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Re: [teacherartexchange] block printing


From: Barbara Marder (marder621_at_TeacherArtExchange)
Date: Fri Aug 26 2011 - 06:08:49 PDT

Hi Frances,

I was in my classroom yesterday and found some wood blocks being and math tools being discarded in the hallway and claimed the box of items to be used as possible forms for bock printing. The tempera paint still does not give good even results-perhaps there is a mix-in to make the paint more evenly coat the bock. At any rate I ordered squeeze tubes of block printing ink.

I also received some bolts of fabric in solid colors from an interior designer. They were leftovers from drapery orders. How lucky is that!

I am very excited about block printing and thinking about applications for the finished projects ie block-printed fabrics may be covers for handmade sketchbooks!

I'd love to keep the discussion going for more ideas.


On Aug 26, 2011, at 8:51 AM, Frances Rice wrote:

> Hi Barbara and the rest of you list folks, I have successfully used tempera paint on construction paper to do printmaking with gadgets. I have also used acrylic paint on fabric with my gadgets. (I made a mural of an Olympic mountain scene on a white bed sheet and used sword ferns and other plant matter to print with.) Things like potato mashers, foam stamps I picked up at a garage sale, plastic grid which is used for needlepoint, an old rubber toy that reminds me of a limp sea urchin and kind of ends up looking like a flower head, pvc pipe (it makes circles on the ends or interesting texture effects if you roll it like a rolling pin), sword ferns, cedar branchlets, an old wooden meat tenderizer, spatulas, plastic forks, all kinds of odds and ends you can find around the house or at thrift stores and garage sales will work. I have done this with toddlers up through middle school and students love it! You might try it as a center though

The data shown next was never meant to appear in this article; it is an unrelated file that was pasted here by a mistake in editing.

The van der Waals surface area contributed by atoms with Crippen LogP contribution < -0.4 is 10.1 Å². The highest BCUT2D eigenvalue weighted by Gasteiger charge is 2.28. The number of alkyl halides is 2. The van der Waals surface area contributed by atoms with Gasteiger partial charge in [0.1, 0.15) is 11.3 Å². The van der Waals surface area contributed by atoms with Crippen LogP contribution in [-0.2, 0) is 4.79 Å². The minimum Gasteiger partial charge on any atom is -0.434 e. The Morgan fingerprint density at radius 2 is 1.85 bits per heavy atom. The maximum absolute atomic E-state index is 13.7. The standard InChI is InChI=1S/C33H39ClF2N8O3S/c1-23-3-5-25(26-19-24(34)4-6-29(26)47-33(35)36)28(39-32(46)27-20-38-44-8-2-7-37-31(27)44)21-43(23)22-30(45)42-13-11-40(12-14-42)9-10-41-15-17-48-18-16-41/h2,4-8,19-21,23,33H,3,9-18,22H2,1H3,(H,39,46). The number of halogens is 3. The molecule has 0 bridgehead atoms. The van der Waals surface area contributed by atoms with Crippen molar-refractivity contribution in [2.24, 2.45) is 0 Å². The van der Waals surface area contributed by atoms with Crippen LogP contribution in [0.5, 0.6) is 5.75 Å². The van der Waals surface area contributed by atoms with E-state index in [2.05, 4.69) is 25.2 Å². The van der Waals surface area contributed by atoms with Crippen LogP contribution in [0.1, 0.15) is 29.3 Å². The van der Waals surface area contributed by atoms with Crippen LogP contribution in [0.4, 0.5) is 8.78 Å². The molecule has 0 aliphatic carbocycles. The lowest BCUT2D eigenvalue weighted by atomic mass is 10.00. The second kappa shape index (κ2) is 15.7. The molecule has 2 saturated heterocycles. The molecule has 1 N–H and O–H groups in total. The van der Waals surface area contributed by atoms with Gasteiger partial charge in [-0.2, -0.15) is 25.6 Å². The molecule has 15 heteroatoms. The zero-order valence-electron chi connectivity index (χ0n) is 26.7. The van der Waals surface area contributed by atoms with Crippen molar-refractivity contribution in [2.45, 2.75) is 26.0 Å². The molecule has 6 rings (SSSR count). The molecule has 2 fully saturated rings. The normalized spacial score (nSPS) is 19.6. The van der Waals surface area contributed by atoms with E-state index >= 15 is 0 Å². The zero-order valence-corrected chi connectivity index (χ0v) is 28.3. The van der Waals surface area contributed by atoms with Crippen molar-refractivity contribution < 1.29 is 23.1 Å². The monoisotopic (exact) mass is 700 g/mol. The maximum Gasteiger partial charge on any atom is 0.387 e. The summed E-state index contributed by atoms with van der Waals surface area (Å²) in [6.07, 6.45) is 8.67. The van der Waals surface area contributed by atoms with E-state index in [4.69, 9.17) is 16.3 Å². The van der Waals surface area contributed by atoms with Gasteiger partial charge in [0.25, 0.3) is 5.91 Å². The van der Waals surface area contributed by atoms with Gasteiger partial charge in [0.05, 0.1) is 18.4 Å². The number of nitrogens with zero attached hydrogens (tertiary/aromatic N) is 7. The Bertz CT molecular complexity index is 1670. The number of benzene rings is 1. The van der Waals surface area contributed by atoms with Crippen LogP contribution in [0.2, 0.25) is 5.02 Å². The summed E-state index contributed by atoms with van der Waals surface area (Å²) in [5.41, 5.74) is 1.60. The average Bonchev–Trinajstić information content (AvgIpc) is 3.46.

> rather than a whole class project. I also last year bought some balsa foam squares that are easily carvable for a relief sculpture unit, but apparently you can use them to make printing blocks too. I have yet to try that, but want to especially after seeing the Indian wood blocks! Frances Rice, Sequim, WA
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